He's Misstra Know It Alt
Tracy Hurst at Metropolitan Brewing has called me both an Alt Savant and a Düsseldork. I'm pretty sure it's not so much a reflection of my knowledge of Altbier as it is my passion for the style. I think most brewers pick a style or two that they really want to perfect. In my case, Düsseldorf-style Altbier is definitely my white whale.
Part of my motivation for pursuing the perfect Altbier is that I fell in love with the style the first time I tried a Diebels Alt as a college student studying abroad (I was sitting in a basement jazz club in Reutlingen, Germany, trying to summon the courage to jump on stage during their jam session, when my buddy Joon--a German-Korean saxophone player from Düsseldorf--bought me a bottle). Part of my motivation is that hardly anybody (with the exception of Metropolitan) brews a Düsseldorf-style Altbier in the U.S., so when I started brewing my only options for drinking an authentic Alt were traveling to Düsseldorf or brewing one myself.
At any rate, I'm far from an expert on the style, though I'll cop to knowing more about Alts than most American brewers. I've had the pleasure of visiting Düsseldorf twice (in 2007 and 2011) and can't wait until I go back again. I want to say the second beer I brewed was an Alt, and since then I've brewed more batches than I can remember... certainly more than any other style. I even had the pleasure of taking a day off of work to help Doug and Tracy at Metro brew their I-Beam Alt, the predecessor to their Iron Works Alt (which you all should go out and buy NOW).
All that being said, my homebrewed Alts have been inconsistent to say the least. I would go from dry and bitter to sweet and not-so-bitter and back again, always having trouble dialing in that perfect combination of maltiness, but with a dry finish, and a crisp bitter hop foundation that isn't TOO bitter. It's hard, especially at the homebrew scale where mash temps, alpha acid percentages and hop utilization can all have large margins of error.
So what have I learned? Well, first and foremost, I'm a big believer that German-style beers should get their maltiness primarily from Pilsner and Munich malts (which give a rich, bready sweetness) rather than crystal malts (which give a sugary sweetness). So I think the first thing you have to nail down is your Munich to Pilsner ratio for your grain bill. You can add a little CaraMunich (and I do add a pound of Caramunich III per ten gallons) but that shouldn't be your primary source of maltiness. (The exception is Uerige, which is all Pilsner plus a small amount of specialty malts, but it's the least traditional of the Altstadt Alts and in my opinion is too thin and thus unbalanced in its bitterness.)
Now an early mistake I made was trying to make my Alt maltier (to stand up to the hop bitterness) by upping the temperature of my saccharification rest. But I quickly learned that upping your mash temp leaves you with a fuller, sweeter maltiness, and an Alt needs a dry finish. As such, I do a protein rest at 122°F and a sacc rest at 151°F. If you want your Alt to be maltier, up the Munich; don't up the mash temp.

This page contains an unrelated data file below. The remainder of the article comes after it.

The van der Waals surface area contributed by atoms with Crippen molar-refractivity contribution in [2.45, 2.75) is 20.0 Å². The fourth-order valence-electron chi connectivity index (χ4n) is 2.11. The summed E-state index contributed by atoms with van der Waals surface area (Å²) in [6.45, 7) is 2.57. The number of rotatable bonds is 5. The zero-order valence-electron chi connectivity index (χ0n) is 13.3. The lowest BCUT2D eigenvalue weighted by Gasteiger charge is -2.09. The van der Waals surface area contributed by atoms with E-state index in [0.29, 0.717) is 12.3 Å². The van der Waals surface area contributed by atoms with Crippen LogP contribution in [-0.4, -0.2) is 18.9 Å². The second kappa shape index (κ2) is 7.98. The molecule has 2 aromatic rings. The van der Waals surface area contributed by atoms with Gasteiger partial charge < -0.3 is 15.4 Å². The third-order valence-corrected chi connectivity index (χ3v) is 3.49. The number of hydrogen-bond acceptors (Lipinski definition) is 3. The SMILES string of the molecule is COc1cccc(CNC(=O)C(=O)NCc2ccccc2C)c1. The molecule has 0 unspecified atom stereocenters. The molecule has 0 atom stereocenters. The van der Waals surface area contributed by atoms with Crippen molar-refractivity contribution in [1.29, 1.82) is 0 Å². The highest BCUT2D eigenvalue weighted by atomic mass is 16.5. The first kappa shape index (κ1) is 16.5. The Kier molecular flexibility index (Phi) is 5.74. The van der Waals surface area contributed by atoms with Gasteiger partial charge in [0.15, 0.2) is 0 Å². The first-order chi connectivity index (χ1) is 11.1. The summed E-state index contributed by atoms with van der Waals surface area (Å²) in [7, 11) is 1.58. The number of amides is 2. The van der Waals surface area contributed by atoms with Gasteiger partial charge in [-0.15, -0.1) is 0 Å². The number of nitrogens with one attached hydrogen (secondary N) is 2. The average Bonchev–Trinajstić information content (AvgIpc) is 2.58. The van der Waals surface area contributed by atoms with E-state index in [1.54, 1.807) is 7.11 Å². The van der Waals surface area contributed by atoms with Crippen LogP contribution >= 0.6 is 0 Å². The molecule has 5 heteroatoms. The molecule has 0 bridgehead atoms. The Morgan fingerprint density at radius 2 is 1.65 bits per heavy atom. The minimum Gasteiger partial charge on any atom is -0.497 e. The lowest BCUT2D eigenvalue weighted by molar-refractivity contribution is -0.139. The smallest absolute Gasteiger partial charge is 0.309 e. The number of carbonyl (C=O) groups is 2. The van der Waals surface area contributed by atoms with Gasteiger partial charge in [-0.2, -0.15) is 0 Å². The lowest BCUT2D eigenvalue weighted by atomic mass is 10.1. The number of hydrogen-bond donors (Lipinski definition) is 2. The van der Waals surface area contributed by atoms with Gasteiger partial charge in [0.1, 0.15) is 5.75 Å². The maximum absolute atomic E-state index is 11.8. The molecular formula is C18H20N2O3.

The final part of the equation is obviously the hoppiness. Your level of hops will be dependent on both the maltiness of your beer and your personal preference for bitterness. Nearly every American Alt I've had is too low in bitterness* (Metro's Iron Works is to style, though even that is on the low end of the spectrum by Düsseldorf standards). Our last Alt came in at an estimated 45 IBU's with an O.G. of 1051 and it just won first place in its category at the inaugural Chicago Winter Brew Fest, so I guess it strikes a nice balance.
That being said, I had a chance to try my latest Alt side-by-side with a bottle of Füchschen Alt and I've decided I want to cut my Munich down from 14 lbs. to 12 (for the record, I use Best Malz Munich II, which is a dark Munich) and up my Pilsner from 4 to 6 lbs. and then drop the IBU's closer to 40. The idea is to drop the maltiness a little (to make it slightly lighter) and then reduce the bitterness accordingly. Unfortunately there's no easy way to calculate how fewer IBU's I need to compensate for the decreased Munich, so I'm just guessing. But the result should be a slightly lighter but equally-well-balanced Altbier.
So, I guess that concludes my rambling about Alt. Let me stress once again that this isn't authoritative. It's simply what I've learned based on some reading, some tasting, and lots of trial and error. If anybody else has thoughts, I'd love to hear them. Here's to building a better Altbier!
* I should clarify that most Alts from production breweries are under-hopped. I've had several great Alts from American brewpubs, but unfortunately those tend to be one-off brews and are almost always only available on draft.